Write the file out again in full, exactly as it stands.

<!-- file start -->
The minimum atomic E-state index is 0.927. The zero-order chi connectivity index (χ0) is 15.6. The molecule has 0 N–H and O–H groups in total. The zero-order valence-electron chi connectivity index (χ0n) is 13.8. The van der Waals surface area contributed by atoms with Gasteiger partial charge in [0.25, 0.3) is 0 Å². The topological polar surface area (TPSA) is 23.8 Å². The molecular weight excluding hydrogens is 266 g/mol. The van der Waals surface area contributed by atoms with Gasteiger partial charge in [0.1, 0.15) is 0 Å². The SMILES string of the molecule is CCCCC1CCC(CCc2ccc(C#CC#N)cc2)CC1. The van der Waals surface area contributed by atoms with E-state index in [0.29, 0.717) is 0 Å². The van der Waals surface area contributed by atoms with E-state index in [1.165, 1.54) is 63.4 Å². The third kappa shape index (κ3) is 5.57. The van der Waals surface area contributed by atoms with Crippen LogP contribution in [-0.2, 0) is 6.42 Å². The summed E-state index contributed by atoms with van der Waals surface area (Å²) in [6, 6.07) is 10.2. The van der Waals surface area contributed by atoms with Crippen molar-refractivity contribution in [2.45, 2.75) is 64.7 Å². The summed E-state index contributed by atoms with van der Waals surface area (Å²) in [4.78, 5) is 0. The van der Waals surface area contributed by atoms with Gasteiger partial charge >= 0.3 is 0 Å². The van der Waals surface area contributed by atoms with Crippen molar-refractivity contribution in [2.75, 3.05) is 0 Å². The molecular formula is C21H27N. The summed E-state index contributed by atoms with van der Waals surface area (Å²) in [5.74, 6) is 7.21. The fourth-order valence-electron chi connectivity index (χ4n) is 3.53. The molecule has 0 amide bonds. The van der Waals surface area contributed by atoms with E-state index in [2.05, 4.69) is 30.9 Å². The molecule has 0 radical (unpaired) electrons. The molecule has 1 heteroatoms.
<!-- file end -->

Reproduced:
The minimum atomic E-state index is 0.927. The zero-order chi connectivity index (χ0) is 15.6. The molecule has 0 N–H and O–H groups in total. The zero-order valence-electron chi connectivity index (χ0n) is 13.8. The van der Waals surface area contributed by atoms with Gasteiger partial charge in [0.25, 0.3) is 0 Å². The topological polar surface area (TPSA) is 23.8 Å². The molecular weight excluding hydrogens is 266 g/mol. The van der Waals surface area contributed by atoms with Gasteiger partial charge in [0.1, 0.15) is 0 Å². The SMILES string of the molecule is CCCCC1CCC(CCc2ccc(C#CC#N)cc2)CC1. The van der Waals surface area contributed by atoms with E-state index in [0.29, 0.717) is 0 Å². The van der Waals surface area contributed by atoms with E-state index in [1.165, 1.54) is 63.4 Å². The third kappa shape index (κ3) is 5.57. The van der Waals surface area contributed by atoms with Crippen LogP contribution in [-0.2, 0) is 6.42 Å². The summed E-state index contributed by atoms with van der Waals surface area (Å²) in [6, 6.07) is 10.2. The van der Waals surface area contributed by atoms with Crippen molar-refractivity contribution in [2.45, 2.75) is 64.7 Å². The summed E-state index contributed by atoms with van der Waals surface area (Å²) in [4.78, 5) is 0. The van der Waals surface area contributed by atoms with Gasteiger partial charge >= 0.3 is 0 Å². The van der Waals surface area contributed by atoms with Crippen molar-refractivity contribution in [2.75, 3.05) is 0 Å². The molecular formula is C21H27N. The summed E-state index contributed by atoms with van der Waals surface area (Å²) in [5.74, 6) is 7.21. The fourth-order valence-electron chi connectivity index (χ4n) is 3.53. The molecule has 0 amide bonds. The van der Waals surface area contributed by atoms with E-state index in [2.05, 4.69) is 30.9 Å². The molecule has 0 radical (unpaired) electrons. The molecule has 1 heteroatoms.